Appalachia Appalachia Through My Eyes

My Life In Appalachia – Mountain Hoosiers

My life in appalachia mountain hoosier

I was consulting my Dictionary of Smoky Mountain English for something when my eye fell upon the entry mountain hoosier-a term I have never heard.

According to the dictionary, Joseph Hall’s earliest research showed people native to the mountains of NC and TN called themselves as well as their neighbors mountain hoosiers. The entry goes on to document the phrase was commonly used in Swain County NC, Cocke Co TN, Jefferson Co TN, Sevier Co TN, and even here in Brasstown.

Even though I’ve never heard the term-I’d say the 2 girls in the photo fit the description perfectly.

How about you ever heard of a mountain hoosier?

Tipper

Appalachia Through My Eyes – A series of photographs from my life in Southern Appalachia.

 

 

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25 Comments

  • Reply
    David Burgner
    October 7, 2019 at 12:49 pm

    We always called them “Mountain Hoodgers”.

  • Reply
    Julie Hughes
    April 8, 2013 at 2:13 pm

    I grew up in Southern Indiana. I was always told a Hoosier was someone from Indiana or a backwoods person.

  • Reply
    Judy Mincey
    April 7, 2013 at 6:29 pm

    My mama says ” hoodgers”. And she means not willing to give an inch in following their own old ways; insular and peculiar.

  • Reply
    Ed Reed
    April 7, 2013 at 9:22 am

    I heard “mountain hoosier” a lot during my childhood from the older folks. My mother used the term a lot. “He’s an old mountain hoosier.”

  • Reply
    Tim Cuthbertson
    April 6, 2013 at 9:05 pm

    Along with so many others here, I never heard of Mountain Hoosiers. I only heard about Indiana Hoosiers and I never had any idea what the term referred to.
    However, I grew up a Georgia Cracker, and I never had any idea what that meant, either. I loved the Atlanta Crackers baseball club, though.

  • Reply
    RB
    April 6, 2013 at 7:20 pm

    I’ve heard of Hoosiers, but never heard it explained before. I wonder if there’s any kind of connection to the old all-in-one kitchen cabinets called Hoosiers?
    God bless.
    RB
    <><

  • Reply
    Kim Campbell
    April 6, 2013 at 12:36 pm

    Not Mountain Hoosier, however, being born and raised in Indiana, we are called The Hoosier State. The most popular definition is a shortening of Who’s yer neighbor?

  • Reply
    Jo
    April 5, 2013 at 9:03 pm

    This evening I’m still pondering Hoosiers which just seems so strange to me, but I’m remembering my Daddy teasing us when we got a bit unruly, saying “your sounding like a bunch of “Hessians” making all that racket.” With his Scotch-Irish heritage I’m wondering about a Hoosier/Hessian correlation. Hmmmm?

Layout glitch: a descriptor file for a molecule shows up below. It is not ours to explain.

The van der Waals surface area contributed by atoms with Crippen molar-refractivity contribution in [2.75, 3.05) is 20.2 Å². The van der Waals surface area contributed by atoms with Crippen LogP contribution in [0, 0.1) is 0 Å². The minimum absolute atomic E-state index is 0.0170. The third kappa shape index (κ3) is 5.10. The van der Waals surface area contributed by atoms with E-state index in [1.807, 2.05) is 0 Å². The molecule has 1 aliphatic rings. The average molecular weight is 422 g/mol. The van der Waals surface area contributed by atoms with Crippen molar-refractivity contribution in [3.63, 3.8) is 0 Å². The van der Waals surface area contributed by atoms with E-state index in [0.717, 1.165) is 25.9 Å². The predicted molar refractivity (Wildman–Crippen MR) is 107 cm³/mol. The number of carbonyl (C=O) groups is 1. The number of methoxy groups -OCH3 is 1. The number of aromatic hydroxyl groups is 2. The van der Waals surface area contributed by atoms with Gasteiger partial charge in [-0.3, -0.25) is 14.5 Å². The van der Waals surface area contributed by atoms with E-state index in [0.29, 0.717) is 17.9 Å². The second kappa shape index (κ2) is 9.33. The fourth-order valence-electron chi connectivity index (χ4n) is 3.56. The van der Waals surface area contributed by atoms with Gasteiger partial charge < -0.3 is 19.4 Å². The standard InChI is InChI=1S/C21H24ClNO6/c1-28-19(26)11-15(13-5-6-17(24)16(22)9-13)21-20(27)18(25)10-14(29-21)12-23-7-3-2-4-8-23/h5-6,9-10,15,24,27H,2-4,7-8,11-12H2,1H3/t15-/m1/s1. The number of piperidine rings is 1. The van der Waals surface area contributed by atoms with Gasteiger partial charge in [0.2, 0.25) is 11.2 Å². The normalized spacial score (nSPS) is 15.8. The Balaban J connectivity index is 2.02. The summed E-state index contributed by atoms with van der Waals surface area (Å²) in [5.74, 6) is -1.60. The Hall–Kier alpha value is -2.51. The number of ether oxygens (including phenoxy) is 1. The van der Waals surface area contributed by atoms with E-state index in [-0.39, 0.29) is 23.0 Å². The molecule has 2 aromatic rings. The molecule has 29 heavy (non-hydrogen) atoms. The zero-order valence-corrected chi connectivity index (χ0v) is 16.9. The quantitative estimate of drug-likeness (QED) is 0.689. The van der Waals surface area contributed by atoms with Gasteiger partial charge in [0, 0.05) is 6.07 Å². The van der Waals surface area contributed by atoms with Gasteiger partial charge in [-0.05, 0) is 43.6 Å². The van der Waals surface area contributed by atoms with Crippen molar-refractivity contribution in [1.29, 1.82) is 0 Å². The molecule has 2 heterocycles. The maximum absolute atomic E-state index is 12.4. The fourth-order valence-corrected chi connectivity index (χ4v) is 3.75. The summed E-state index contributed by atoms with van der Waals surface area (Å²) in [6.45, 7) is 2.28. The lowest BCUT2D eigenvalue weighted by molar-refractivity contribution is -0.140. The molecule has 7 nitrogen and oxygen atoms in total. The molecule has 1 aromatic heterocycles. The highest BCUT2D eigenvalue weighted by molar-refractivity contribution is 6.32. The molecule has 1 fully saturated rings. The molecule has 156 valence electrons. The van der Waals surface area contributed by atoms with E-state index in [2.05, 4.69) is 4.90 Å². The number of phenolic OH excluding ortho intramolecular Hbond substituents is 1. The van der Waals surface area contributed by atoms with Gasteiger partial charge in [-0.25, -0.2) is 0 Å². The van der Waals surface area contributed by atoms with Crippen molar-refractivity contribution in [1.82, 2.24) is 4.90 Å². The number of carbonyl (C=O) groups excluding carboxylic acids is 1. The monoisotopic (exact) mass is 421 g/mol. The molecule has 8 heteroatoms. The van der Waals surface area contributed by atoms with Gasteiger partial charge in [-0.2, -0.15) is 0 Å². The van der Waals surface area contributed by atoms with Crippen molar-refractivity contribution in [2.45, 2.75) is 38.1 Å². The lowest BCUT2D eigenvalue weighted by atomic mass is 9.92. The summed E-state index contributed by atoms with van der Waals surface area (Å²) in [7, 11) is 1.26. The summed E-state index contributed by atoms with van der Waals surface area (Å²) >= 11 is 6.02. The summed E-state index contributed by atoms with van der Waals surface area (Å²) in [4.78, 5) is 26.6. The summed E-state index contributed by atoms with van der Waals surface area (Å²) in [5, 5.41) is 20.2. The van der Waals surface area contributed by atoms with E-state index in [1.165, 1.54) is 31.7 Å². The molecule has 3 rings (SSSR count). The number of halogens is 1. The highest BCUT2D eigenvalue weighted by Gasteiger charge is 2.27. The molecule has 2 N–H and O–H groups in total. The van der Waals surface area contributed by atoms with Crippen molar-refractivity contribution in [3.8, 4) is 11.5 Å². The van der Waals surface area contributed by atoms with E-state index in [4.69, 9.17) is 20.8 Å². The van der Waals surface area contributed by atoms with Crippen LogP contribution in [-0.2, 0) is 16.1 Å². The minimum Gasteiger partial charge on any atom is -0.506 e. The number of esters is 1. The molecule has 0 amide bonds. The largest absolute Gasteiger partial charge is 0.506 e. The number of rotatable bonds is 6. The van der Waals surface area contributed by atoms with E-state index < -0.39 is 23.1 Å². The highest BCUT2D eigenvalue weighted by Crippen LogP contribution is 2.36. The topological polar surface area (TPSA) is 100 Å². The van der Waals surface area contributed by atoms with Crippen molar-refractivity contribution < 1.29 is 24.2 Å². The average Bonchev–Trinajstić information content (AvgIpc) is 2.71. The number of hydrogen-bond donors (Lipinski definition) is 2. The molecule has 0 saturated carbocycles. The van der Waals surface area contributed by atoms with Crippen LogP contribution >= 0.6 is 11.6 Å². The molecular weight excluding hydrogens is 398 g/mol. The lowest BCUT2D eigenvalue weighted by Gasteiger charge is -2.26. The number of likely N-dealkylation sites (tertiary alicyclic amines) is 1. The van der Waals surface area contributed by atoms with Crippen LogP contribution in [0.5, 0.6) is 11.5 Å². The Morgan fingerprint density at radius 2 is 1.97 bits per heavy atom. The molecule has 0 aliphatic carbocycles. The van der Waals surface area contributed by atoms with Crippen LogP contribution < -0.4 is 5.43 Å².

• Reply
    Samuel J Ervin Jr.
    April 5, 2013 at 8:17 pm

    Jim, I am one of those “Larky” Hoosiers you speak of. I am not a native but I married into a “Larky” family. My daughter’s bloodlines run way up Larky Creek. She even went to school at Alarka Elementary for a while and danced with the Alarka Cloggers.
    When I was growing up, I looked down on those Larky “Hoogers” as we called them. Now one of them calls me Daddy. Does that make me an oxymoron?

  • Reply
    Tim Mc
    April 5, 2013 at 5:52 pm

    Y yea,, when we were in school if you dated a girl from the mountains in Bankhead forest, you were dating them “mountain Huuggers” ( we pronounced it) girls,, most were strong as ox and arnory as bears..

  • Reply
    Ken
    April 5, 2013 at 4:41 pm

    Tipper,
    I always thought of “housiers” as
    our friends up in Indiana, never
    heard it applied here.
    Hope everyone has a nice time at
    the Martin’s Creek program. I’m
    gonna try to take advantage of the
    Sunshine Saturday and get some
    garden work done…Ken

  • Reply
    Jim Casada
    April 5, 2013 at 1:34 pm

    Tipper–I actually heard the time fairly frequently as a kid, although usually just the “hoosier” part, not “mountain hoosier.” Folks would say something like “he’s just an old Larky hoosier” (someone who lived on Alarka Creek) or “she’s a sure enough Round Hill Hoosier.”
    However, I haven’t heard the usage in decades, which suggests it has faded like so much of the traditional mountain vernacular.
    I’d be curious to learn whether some of the other Swain County natives who haunt this site are familiar with the term. All of them are younger than me, if I’m not mistaken, so maybe it was fading during my adolescence.
    Jim Casada

  • Reply
    Ethel
    April 5, 2013 at 12:50 pm

    That’s a new term to me! Thanks to Mike McLain for the research, and thanks to you, Tipper, I learn something new all the time at The Blind Pig!